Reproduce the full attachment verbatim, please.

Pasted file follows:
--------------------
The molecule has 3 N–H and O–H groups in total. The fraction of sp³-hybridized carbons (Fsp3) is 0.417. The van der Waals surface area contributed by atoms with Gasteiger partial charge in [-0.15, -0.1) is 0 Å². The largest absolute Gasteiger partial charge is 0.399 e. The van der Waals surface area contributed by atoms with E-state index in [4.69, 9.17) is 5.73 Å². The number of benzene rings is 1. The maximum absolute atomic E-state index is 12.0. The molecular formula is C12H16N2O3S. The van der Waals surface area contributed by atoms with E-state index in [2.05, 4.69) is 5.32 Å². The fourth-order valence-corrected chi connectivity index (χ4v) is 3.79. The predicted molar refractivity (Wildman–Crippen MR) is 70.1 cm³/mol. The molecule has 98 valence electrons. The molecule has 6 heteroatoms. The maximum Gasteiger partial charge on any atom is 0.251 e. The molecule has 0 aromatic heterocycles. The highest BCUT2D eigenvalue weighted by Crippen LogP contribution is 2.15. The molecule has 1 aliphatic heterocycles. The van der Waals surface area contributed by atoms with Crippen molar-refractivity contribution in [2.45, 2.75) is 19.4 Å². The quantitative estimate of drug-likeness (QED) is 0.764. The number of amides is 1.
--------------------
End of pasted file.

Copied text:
The molecule has 3 N–H and O–H groups in total. The fraction of sp³-hybridized carbons (Fsp3) is 0.417. The van der Waals surface area contributed by atoms with Gasteiger partial charge in [-0.15, -0.1) is 0 Å². The largest absolute Gasteiger partial charge is 0.399 e. The van der Waals surface area contributed by atoms with E-state index in [4.69, 9.17) is 5.73 Å². The number of benzene rings is 1. The maximum absolute atomic E-state index is 12.0. The molecular formula is C12H16N2O3S. The van der Waals surface area contributed by atoms with E-state index in [2.05, 4.69) is 5.32 Å². The fourth-order valence-corrected chi connectivity index (χ4v) is 3.79. The predicted molar refractivity (Wildman–Crippen MR) is 70.1 cm³/mol. The molecule has 98 valence electrons. The molecule has 6 heteroatoms. The maximum Gasteiger partial charge on any atom is 0.251 e. The molecule has 0 aromatic heterocycles. The highest BCUT2D eigenvalue weighted by Crippen LogP contribution is 2.15. The molecule has 1 aliphatic heterocycles. The van der Waals surface area contributed by atoms with Crippen molar-refractivity contribution in [2.45, 2.75) is 19.4 Å². The quantitative estimate of drug-likeness (QED) is 0.764. The number of amides is 1.